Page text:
Mitchell reached and tapped on the windshield, only to remember that with the holes in it, the PDA system wasn’t working.  He leaned back and started working the geomnemonic.  Rome, he pictured as a square.  He got to work, ripping off portions with his teeth, eating the subsector into shape.  Once he did, he took to seeing where its blood veins were: vehicle access, pedestrian sidewalk, the main promenade.  He recalled and marked separate pathways leading into the Vatican road, also known in Virusalem as the Penance Road – or, at the very least, one of the many Penance Roads.  The easiest way, Mitchell figured, was to go directly into the heart of Rome, cross the promenade and enter through there.  With enough civilians around, it might’ve even given the Yakuza pause.

The assassin made the turn.  Mitchell re-adjusted his mental map.

The periwinkle blue war van, full of bullet holes on the outside, cruised through the outer layer of Rome, the residential district.  Surrounded by featureless, functional buildings painted with lively designs of glow-in-the-dark holo-graffiti, they moved through unimpeded.  Gradually, the residential district started to clear in favor of the resturants, the bibliotech, the back-alley holes in the wall.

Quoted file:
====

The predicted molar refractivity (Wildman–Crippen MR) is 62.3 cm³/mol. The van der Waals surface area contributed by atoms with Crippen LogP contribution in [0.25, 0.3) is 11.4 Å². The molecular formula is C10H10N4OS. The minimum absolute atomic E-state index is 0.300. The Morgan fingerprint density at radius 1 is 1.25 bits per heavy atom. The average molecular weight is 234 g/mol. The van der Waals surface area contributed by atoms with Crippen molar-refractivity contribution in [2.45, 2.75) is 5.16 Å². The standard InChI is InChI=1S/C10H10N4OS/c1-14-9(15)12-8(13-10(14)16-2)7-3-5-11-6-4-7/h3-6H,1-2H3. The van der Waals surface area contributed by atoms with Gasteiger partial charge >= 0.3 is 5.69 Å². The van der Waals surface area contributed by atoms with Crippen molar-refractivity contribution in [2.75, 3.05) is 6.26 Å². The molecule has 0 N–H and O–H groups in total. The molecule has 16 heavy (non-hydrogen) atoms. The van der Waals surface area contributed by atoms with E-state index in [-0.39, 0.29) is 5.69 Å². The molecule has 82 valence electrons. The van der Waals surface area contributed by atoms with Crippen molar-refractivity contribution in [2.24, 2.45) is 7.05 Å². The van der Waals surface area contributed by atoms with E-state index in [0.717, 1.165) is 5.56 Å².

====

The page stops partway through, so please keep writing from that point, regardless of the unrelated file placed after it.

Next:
It was when an intersection leading directly to the promenade came that everything changed.

The assassin cut speed, getting ready to cross the promenade.  Mitchell caught movement out the corner of his eye, immediately followed by shots that landed on the door frame.  He didn’t think, or look to see.  He pointed and pulled, hearing two agonized groans to his four shots.  He pressed his back against the seat and turned the gun the other way, prompting the assassin to duck.  Four more shots, three more screams.  As a startled Richard screamed in the back, the assassin pulled to the side and stopped.

“What are you doing!?” Mitchell asked as he unbuckled his seat belt and slithered into the back.

“Start detaching the gurney.” The assassin instructed Richard, who sprung into action and began uncoupling the clamps around the frame. “You, get your sword.”

“What-“

“They’re trying to drive us into the promenade.  It’s an ambush.  A public execution.”

“Yeah, that’s what they think.”

“The kyotai will be waiting,” the assassin continued, “They want to do this the old fashioned way.”

“Heard the man, Rich.” Mitchell said.

“There’s no point in going over civilians when we can use them as cover.  We can drag Nothing right through them.” the assassin said.